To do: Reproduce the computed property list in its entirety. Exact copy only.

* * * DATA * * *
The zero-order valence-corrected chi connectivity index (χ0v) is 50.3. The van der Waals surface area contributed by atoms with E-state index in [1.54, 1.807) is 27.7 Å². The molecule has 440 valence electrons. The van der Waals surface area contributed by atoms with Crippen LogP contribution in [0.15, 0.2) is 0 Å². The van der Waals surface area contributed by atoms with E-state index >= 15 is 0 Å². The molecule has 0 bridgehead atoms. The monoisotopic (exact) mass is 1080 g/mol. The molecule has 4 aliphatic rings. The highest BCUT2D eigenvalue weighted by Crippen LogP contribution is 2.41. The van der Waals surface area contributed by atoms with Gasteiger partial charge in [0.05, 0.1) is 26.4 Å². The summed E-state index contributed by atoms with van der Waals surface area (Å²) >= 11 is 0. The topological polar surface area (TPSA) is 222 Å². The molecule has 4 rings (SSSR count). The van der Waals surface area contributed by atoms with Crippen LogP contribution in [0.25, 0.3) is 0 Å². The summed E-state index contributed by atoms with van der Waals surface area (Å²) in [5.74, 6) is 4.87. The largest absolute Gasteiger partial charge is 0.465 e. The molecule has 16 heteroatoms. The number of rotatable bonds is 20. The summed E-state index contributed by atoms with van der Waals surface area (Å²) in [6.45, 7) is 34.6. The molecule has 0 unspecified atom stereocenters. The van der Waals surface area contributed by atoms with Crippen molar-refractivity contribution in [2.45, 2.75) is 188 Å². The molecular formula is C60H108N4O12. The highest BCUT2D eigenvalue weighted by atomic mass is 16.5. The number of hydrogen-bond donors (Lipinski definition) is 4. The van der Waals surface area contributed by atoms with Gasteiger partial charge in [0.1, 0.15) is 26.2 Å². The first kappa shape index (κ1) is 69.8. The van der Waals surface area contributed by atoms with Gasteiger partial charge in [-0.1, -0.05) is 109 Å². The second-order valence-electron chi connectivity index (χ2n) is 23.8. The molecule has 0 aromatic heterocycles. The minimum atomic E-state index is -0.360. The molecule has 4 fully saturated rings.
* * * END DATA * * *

The zero-order valence-corrected chi connectivity index (χ0v) is 50.3. The van der Waals surface area contributed by atoms with E-state index in [1.54, 1.807) is 27.7 Å². The molecule has 440 valence electrons. The van der Waals surface area contributed by atoms with Crippen LogP contribution in [0.15, 0.2) is 0 Å². The van der Waals surface area contributed by atoms with E-state index >= 15 is 0 Å². The molecule has 0 bridgehead atoms. The monoisotopic (exact) mass is 1080 g/mol. The molecule has 4 aliphatic rings. The highest BCUT2D eigenvalue weighted by Crippen LogP contribution is 2.41. The van der Waals surface area contributed by atoms with Gasteiger partial charge in [0.05, 0.1) is 26.4 Å². The summed E-state index contributed by atoms with van der Waals surface area (Å²) >= 11 is 0. The topological polar surface area (TPSA) is 222 Å². The molecule has 4 rings (SSSR count). The van der Waals surface area contributed by atoms with Crippen LogP contribution in [0.25, 0.3) is 0 Å². The summed E-state index contributed by atoms with van der Waals surface area (Å²) in [5.74, 6) is 4.87. The largest absolute Gasteiger partial charge is 0.465 e. The molecule has 16 heteroatoms. The number of rotatable bonds is 20. The summed E-state index contributed by atoms with van der Waals surface area (Å²) in [6.45, 7) is 34.6. The molecule has 0 unspecified atom stereocenters. The van der Waals surface area contributed by atoms with Crippen molar-refractivity contribution in [2.45, 2.75) is 188 Å². The molecular formula is C60H108N4O12. The highest BCUT2D eigenvalue weighted by atomic mass is 16.5. The number of hydrogen-bond donors (Lipinski definition) is 4. The van der Waals surface area contributed by atoms with Gasteiger partial charge in [0.1, 0.15) is 26.2 Å². The first kappa shape index (κ1) is 69.8. The van der Waals surface area contributed by atoms with Gasteiger partial charge in [-0.1, -0.05) is 109 Å². The second-order valence-electron chi connectivity index (χ2n) is 23.8. The molecule has 0 aromatic heterocycles. The minimum atomic E-state index is -0.360. The molecule has 4 fully saturated rings.